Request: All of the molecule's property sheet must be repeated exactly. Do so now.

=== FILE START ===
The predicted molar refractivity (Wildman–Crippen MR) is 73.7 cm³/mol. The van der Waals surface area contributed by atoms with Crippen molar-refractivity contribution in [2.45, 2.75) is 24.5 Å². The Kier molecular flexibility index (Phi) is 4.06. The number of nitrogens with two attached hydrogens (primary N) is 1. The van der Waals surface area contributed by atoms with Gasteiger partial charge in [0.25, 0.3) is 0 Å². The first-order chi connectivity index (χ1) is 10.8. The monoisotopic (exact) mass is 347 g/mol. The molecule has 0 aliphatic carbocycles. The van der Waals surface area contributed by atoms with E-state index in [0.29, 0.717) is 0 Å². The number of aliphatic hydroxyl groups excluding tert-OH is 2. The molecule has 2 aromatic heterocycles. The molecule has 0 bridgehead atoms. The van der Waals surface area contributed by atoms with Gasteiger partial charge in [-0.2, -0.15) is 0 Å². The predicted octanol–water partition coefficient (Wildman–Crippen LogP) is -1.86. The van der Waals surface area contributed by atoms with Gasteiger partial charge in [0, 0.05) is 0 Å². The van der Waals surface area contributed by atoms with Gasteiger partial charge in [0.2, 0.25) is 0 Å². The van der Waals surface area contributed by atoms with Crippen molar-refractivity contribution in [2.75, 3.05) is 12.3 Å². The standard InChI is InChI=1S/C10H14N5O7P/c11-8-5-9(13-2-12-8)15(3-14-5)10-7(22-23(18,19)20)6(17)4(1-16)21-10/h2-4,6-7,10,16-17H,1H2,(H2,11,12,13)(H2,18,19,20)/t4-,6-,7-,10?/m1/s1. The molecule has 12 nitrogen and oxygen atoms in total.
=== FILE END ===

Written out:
The predicted molar refractivity (Wildman–Crippen MR) is 73.7 cm³/mol. The van der Waals surface area contributed by atoms with Crippen molar-refractivity contribution in [2.45, 2.75) is 24.5 Å². The Kier molecular flexibility index (Phi) is 4.06. The number of nitrogens with two attached hydrogens (primary N) is 1. The van der Waals surface area contributed by atoms with Gasteiger partial charge in [0.25, 0.3) is 0 Å². The first-order chi connectivity index (χ1) is 10.8. The monoisotopic (exact) mass is 347 g/mol. The molecule has 0 aliphatic carbocycles. The van der Waals surface area contributed by atoms with E-state index in [0.29, 0.717) is 0 Å². The number of aliphatic hydroxyl groups excluding tert-OH is 2. The molecule has 2 aromatic heterocycles. The molecule has 0 bridgehead atoms. The van der Waals surface area contributed by atoms with Gasteiger partial charge in [-0.2, -0.15) is 0 Å². The predicted octanol–water partition coefficient (Wildman–Crippen LogP) is -1.86. The van der Waals surface area contributed by atoms with Gasteiger partial charge in [0, 0.05) is 0 Å². The van der Waals surface area contributed by atoms with Gasteiger partial charge in [0.2, 0.25) is 0 Å². The van der Waals surface area contributed by atoms with Crippen molar-refractivity contribution in [2.75, 3.05) is 12.3 Å². The standard InChI is InChI=1S/C10H14N5O7P/c11-8-5-9(13-2-12-8)15(3-14-5)10-7(22-23(18,19)20)6(17)4(1-16)21-10/h2-4,6-7,10,16-17H,1H2,(H2,11,12,13)(H2,18,19,20)/t4-,6-,7-,10?/m1/s1. The molecule has 12 nitrogen and oxygen atoms in total.